Mammogram Benefits Overstated
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Mammogram Benefits Overstated

For years, women have been counseled that mammograms are the best way to screen for breast cancer. New reports from the American Cancer Society now say otherwise.

Mammograms are not the lifesavers doctors once thought. For more than 20 years, women 40 and older have been told to get the screening test annually to help detect early breast cancer. But now a government task force recommends that most women should start regular breast screenings at age 50, not 40.

"Mammography is best at finding cancers that are slow growing that would likely not cause death in the first place, but not so good at finding the aggressive cancers at a curable stage," says noted breast cancer expert Susan Love, MD, president of the Dr. Susan Love Research Foundation in Santa Monica, California. A recent analysis in the Journal of the American Medical Association found that despite early detection, the incidence of aggressive -- and deadly -- breast cancers has not significantly decreased. "What has happened is that more and more women with nonaggressive cancer have been put through surgery, radiation, possibly chemotherapy, hormone therapy, and targeted therapy that they did not need," says Dr. Love.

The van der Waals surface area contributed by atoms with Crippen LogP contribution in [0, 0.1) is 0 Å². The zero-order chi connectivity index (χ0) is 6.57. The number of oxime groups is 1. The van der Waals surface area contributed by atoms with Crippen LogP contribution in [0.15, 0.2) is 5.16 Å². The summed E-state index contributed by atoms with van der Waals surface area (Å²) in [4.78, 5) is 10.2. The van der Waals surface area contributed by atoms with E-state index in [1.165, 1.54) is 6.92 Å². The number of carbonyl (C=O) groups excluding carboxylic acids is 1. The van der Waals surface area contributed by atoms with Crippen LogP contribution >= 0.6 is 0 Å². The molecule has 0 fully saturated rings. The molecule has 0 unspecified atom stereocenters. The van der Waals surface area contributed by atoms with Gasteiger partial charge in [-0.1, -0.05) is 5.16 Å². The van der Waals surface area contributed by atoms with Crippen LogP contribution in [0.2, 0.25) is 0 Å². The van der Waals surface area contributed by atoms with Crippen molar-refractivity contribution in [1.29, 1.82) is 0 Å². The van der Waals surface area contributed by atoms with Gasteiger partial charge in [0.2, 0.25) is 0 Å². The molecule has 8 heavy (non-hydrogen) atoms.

So what does all this mean for you? For now, the American Cancer Society continues to urge women 40 and up to get yearly mammograms. In the meantime, researchers are now working on developing better screening tests. Dr. Love, for one, thinks it's high time we reevaluate mammography in terms of frequency and age. "The U.S. is the only country that recommends mammography screening in women under 50," she says. "There is still no evidence suggesting that screening younger saves lives. For women over 50, however, there is strong data that mammography every one to two years will reduce the chance of dying from breast cancer by 30 percent -- and that's a lot."

Talk to your doctor about what a mammogram can -- and can't -- do for you. "I hope that this information encourages more discussion between patients and doctors," says Therese B. Bevers, MD, medical director of the Cancer Prevention Center at the University of Texas M.D. Anderson Cancer Center in Houston. "Doctors need to help women better understand their personal benefits and risks of screening depending on factors like family history and genetic mutations."

Originally published on, October 2009.